Nera Telecommunications (SGX:N01) Seems To Use Debt Quite Sensibly

By
Simply Wall St
Published
October 05, 2020

Some say volatility, rather than debt, is the best way to think about risk as an investor, but Warren Buffett famously said that 'Volatility is far from synonymous with risk.' It's only natural to consider a company's balance sheet when you examine how risky it is, since debt is often involved when a business collapses. We note that Nera Telecommunications Ltd (SGX:N01) does have debt on its balance sheet. But the real question is whether this debt is making the company risky.

What Risk Does Debt Bring?

Debt is a tool to help businesses grow, but if a business is incapable of paying off its lenders, then it exists at their mercy. Ultimately, if the company can't fulfill its legal obligations to repay debt, shareholders could walk away with nothing. However, a more common (but still painful) scenario is that it has to raise new equity capital at a low price, thus permanently diluting shareholders. Of course, debt can be an important tool in businesses, particularly capital heavy businesses. The first thing to do when considering how much debt a business uses is to look at its cash and debt together.

View our latest analysis for Nera Telecommunications

What Is Nera Telecommunications's Debt?

The image below, which you can click on for greater detail, shows that at June 2020 Nera Telecommunications had debt of S$34.0m, up from S$11.9m in one year. However, it also had S$25.6m in cash, and so its net debt is S$8.38m.

SGX:N01 Debt to Equity History October 6th 2020

A Look At Nera Telecommunications's Liabilities

Zooming in on the latest balance sheet data, we can see that Nera Telecommunications had liabilities of S$102.0m due within 12 months and liabilities of S$4.37m due beyond that. On the other hand, it had cash of S$25.6m and S$126.4m worth of receivables due within a year. So it can boast S$45.6m more liquid assets than total liabilities.

This luscious liquidity implies that Nera Telecommunications's balance sheet is sturdy like a giant sequoia tree. On this view, lenders should feel as safe as the beloved of a black-belt karate master.

We use two main ratios to inform us about debt levels relative to earnings. The first is net debt divided by earnings before interest, tax, depreciation, and amortization (EBITDA), while the second is how many times its earnings before interest and tax (EBIT) covers its interest expense (or its interest cover, for short). This way, we consider both the absolute quantum of the debt, as well as the interest rates paid on it.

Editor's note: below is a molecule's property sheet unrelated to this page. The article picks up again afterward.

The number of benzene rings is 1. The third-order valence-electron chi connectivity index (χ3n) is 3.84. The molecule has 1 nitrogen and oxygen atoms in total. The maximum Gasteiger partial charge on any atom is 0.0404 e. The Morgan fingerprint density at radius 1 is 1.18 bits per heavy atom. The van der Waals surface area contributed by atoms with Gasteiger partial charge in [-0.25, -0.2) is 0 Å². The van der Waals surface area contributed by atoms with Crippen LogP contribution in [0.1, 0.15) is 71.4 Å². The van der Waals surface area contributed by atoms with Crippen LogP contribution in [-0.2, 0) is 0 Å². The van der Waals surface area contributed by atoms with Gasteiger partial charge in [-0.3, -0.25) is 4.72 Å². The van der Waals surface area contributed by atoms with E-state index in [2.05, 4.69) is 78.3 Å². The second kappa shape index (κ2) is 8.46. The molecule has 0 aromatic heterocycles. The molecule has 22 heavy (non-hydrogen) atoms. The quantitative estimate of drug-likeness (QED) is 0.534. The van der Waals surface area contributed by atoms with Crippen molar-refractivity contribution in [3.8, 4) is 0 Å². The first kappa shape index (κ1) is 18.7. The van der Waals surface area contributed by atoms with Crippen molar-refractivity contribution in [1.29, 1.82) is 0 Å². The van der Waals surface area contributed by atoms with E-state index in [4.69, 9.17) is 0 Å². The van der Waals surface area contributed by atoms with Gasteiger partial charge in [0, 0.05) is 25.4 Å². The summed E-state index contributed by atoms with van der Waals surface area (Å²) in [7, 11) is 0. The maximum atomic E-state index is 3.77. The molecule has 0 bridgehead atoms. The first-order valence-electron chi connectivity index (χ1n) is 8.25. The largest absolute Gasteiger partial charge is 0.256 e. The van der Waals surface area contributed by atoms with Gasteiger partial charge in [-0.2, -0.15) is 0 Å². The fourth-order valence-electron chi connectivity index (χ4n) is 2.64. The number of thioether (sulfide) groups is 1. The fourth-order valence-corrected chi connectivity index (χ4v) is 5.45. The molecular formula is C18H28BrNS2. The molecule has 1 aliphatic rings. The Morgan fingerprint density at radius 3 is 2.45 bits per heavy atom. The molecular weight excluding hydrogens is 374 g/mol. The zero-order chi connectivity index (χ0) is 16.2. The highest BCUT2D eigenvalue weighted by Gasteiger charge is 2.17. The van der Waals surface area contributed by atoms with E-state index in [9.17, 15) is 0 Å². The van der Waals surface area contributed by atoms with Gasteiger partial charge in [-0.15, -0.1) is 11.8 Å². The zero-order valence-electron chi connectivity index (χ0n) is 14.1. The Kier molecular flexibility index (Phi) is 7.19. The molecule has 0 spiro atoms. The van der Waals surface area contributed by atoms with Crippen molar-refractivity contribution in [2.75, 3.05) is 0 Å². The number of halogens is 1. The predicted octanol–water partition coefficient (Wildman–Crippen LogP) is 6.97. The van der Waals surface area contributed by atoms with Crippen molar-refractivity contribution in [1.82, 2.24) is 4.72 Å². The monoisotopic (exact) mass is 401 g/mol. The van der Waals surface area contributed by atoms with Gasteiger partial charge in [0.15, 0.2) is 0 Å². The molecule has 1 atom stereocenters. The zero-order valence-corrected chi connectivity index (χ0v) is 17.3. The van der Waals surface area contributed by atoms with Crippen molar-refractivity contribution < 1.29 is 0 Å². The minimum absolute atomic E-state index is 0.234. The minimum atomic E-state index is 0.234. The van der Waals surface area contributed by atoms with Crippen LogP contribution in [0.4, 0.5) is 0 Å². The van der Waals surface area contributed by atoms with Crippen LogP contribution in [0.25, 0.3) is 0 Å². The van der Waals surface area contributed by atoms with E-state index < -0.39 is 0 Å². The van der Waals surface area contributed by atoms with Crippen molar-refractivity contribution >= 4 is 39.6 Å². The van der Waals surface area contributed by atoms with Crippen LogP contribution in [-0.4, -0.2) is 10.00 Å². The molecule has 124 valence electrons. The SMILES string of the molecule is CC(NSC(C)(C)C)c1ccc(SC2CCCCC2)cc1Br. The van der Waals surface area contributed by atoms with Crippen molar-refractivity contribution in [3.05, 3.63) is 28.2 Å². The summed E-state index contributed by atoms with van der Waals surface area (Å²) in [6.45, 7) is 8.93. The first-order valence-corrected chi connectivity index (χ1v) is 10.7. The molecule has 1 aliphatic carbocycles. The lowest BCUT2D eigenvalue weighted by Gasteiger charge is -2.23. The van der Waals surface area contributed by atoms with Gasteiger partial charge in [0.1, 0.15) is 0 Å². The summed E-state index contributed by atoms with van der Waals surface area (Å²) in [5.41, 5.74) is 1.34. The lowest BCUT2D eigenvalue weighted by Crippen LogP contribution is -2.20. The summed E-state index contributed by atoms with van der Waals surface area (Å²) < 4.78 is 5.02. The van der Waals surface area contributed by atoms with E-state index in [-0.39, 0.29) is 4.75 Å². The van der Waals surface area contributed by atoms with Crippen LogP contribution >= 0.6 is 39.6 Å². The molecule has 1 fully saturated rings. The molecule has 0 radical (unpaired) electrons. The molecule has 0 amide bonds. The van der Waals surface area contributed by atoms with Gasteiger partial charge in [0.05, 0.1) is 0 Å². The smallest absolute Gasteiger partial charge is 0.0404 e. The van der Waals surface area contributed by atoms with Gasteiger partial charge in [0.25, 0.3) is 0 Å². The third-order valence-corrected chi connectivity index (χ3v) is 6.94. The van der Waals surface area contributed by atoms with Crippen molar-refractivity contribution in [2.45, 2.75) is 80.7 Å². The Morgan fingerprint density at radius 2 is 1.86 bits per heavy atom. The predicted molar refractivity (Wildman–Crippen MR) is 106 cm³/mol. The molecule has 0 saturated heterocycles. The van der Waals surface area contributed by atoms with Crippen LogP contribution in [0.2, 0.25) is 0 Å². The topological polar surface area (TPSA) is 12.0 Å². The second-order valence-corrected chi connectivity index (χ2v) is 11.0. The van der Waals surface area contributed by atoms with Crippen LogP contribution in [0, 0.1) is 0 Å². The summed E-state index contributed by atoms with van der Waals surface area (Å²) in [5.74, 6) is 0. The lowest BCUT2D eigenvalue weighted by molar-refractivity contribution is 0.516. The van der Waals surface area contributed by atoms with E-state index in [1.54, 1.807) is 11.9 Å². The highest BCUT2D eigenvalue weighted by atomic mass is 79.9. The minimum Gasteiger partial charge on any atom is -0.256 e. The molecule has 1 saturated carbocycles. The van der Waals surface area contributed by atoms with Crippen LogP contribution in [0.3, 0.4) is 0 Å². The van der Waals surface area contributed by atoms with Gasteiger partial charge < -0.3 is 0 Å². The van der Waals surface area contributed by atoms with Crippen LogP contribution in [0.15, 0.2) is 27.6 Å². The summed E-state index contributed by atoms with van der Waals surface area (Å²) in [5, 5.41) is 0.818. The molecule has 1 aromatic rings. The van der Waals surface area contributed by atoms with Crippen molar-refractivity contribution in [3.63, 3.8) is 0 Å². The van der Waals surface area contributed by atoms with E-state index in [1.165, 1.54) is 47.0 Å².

We'd say that Nera Telecommunications's moderate net debt to EBITDA ratio ( being 1.6), indicates prudence when it comes to debt. And its commanding EBIT of 11.3 times its interest expense, implies the debt load is as light as a peacock feather. It is just as well that Nera Telecommunications's load is not too heavy, because its EBIT was down 52% over the last year. When it comes to paying off debt, falling earnings are no more useful than sugary sodas are for your health. When analysing debt levels, the balance sheet is the obvious place to start. But you can't view debt in total isolation; since Nera Telecommunications will need earnings to service that debt. So when considering debt, it's definitely worth looking at the earnings trend. Click here for an interactive snapshot.

Finally, a business needs free cash flow to pay off debt; accounting profits just don't cut it. So it's worth checking how much of that EBIT is backed by free cash flow. Over the last three years, Nera Telecommunications saw substantial negative free cash flow, in total. While investors are no doubt expecting a reversal of that situation in due course, it clearly does mean its use of debt is more risky.

Our View

Nera Telecommunications's EBIT growth rate was a real negative on this analysis, as was its conversion of EBIT to free cash flow. But like a ballerina ending on a perfect pirouette, it has not trouble staying on top of its total liabilities. Considering this range of data points, we think Nera Telecommunications is in a good position to manage its debt levels. But a word of caution: we think debt levels are high enough to justify ongoing monitoring. When analysing debt levels, the balance sheet is the obvious place to start. However, not all investment risk resides within the balance sheet - far from it. For instance, we've identified 3 warning signs for Nera Telecommunications (2 make us uncomfortable) you should be aware of.

Of course, if you're the type of investor who prefers buying stocks without the burden of debt, then don't hesitate to discover our exclusive list of net cash growth stocks, today.

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This article by Simply Wall St is general in nature. It does not constitute a recommendation to buy or sell any stock, and does not take account of your objectives, or your financial situation. We aim to bring you long-term focused analysis driven by fundamental data. Note that our analysis may not factor in the latest price-sensitive company announcements or qualitative material. Simply Wall St has no position in any stocks mentioned.
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